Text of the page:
But she can’t bring about that openness personally. She’s been scarred by the exclusions, notably when she was barred from getting on a plane to Israel and Palestine.

“[T]hat was the beginning of the end for me…I really felt like I’d been trampled on. I reached a point where the thick skin turned from being protective to being corrosive. There’s only so much that one can bounce back from. I’m not leaving the Palestinian rights movement, but I am attentive to where I am emotionally and how that affects my ability to lead this organization….

Wise recognized that membership in the Jewish community is central to her.

[T]he future of Judaism and Jewishness still matters to me and is the centerpiece of my life.

My kid is in second grade, and she was in her Torah school class on Zoom last week… The teacher introduced the concept of l’dor v’dor, from generation to generation, because they were going to be talking to an elder. She asked the class, “What do you want to pass down to the next generation?”—which is a very tender thing to ask eight-year-olds. One little girl said, “I want to pass down being Jewish.” I started crying in the other room, because that’s what I want. I have this sacred, intimate responsibility to caretake Judaism in my lifetime…

Wise says she has banged her head against the wall for 20 years trying to get the Jewish community to change its views of Palestine, and it worked. “Now there are anti-Zionist Jews all over rabbinical school!”

But the political approach can be overwhelming, for instance when every Torah portion has to be interpreted in an anti-Zionist manner. That’s one reason she is leaving JVP.

“I felt clearly how my relationship to Judaism was going to compromise my children’s relationship to it, and I wasn’t willing to have that.”

Alissa Wise imagines an open Jewish community in which everyone is not judged either for being a Zionist or an anti-Zionist.

One principle I emphasized to [JVP staffers] was pluralism: No matter how much we want to interpret a Torah text or a holiday cycle or a historical event in a way that brings people into solidarity with Palestinians, we need to leave room for other ways to be Jewish. Obviously, I want there not to be apartheid in Israel. I don’t want Palestinians to be living under occupation. But that’s different from how we live our Jewish cultural and spiritual lives. Our vision isn’t that everybody be anti-Zionist, or for that to be the centerpiece of everybody’s Jewish lives. It needs to be bigger than just an expression of a particular politics

And she believes her next job will be in Jewish life.

I decided to dedicate my life to the Jewish people, and I’m going to pursue that and trust that the work I’ve been a part of has created enough space for another Jewish home for me.

I respect Wise’s choices. I like pluralism, I’m Not a litmus test person. But having done this work for some time now and been subject to the same invective and ostracization, with the same initial emotional shock that Wise experienced, I’ve lost my romance about the Jewish community.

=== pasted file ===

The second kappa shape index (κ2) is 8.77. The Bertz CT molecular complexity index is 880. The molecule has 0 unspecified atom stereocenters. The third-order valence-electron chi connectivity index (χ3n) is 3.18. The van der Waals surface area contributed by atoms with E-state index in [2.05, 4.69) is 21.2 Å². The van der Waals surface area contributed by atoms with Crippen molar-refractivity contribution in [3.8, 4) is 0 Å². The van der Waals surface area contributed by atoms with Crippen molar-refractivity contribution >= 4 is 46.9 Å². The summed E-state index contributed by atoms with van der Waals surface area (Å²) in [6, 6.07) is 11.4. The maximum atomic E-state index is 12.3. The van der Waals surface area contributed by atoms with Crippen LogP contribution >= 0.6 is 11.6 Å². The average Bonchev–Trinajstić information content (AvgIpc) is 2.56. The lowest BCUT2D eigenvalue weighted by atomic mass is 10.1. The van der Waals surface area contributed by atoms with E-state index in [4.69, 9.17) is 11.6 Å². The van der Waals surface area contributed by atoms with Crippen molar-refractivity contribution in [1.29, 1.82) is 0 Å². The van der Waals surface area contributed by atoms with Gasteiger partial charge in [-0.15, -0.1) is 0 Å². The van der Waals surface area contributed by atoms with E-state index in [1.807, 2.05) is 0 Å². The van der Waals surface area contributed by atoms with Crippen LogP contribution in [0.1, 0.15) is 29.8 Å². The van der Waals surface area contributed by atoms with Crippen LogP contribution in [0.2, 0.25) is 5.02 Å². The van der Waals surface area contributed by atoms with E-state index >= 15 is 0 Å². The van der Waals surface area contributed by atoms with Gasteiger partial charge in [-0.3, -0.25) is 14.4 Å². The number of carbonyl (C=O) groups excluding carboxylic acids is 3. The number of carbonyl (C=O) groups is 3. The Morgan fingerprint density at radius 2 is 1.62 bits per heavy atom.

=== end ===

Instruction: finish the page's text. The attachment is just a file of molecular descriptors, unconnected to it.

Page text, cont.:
It made a clear choice to cancel us. And I also made my choice: if excommunication is the cost of supporting Palestinian rights, bring it on.

And to the extent Jewishness is important to me, which it still is, I am proud to have an outlaw Jewish community of friends.

Wise’s word “hegemonic” is helpful. So is her admission that her own family is divided. The official Jewish community has decided again and again in recent years that it is going to close rank around Zionism and muster the astounding historical unity of Jews to enforce orthodoxy in the face of apartheid.

“[Studies have noted that the overwhelming majority of British Jews support Israel,” says a British Jewish group in enforcing the line. Anti-Zionist Jews are “as deeply opposed to Jewish interests as many of our community’s enemies,” a leading Zionist writer told a leading liberal NY Jewish institution.

Another leading Zionist writer said that 97% of Jews worldwide support Zionism and that anti-Zionist Jews are as marginal as black people who voted for Trump.

The line here is clear. If you support BDS targeting Israel, you are not welcome. We will not invite you to the synagogue or even the J Street conference.

We will say you are antisemitic, or “you have Jewish parents” (as former Israeli prison guard Jeffrey Goldberg once laid down the law to redline me and others).

The young Jewish group IfNotNow is still on the community side of the line. It is careful in its criticism of Israel; not taking an anti-Zionist position.

That’s why it continues to be welcome in the Jewish community. Even if the US Campaign for Palestinian Rights is pushing it to go further, it hasn’t done so yet, presumably because it values its communal position.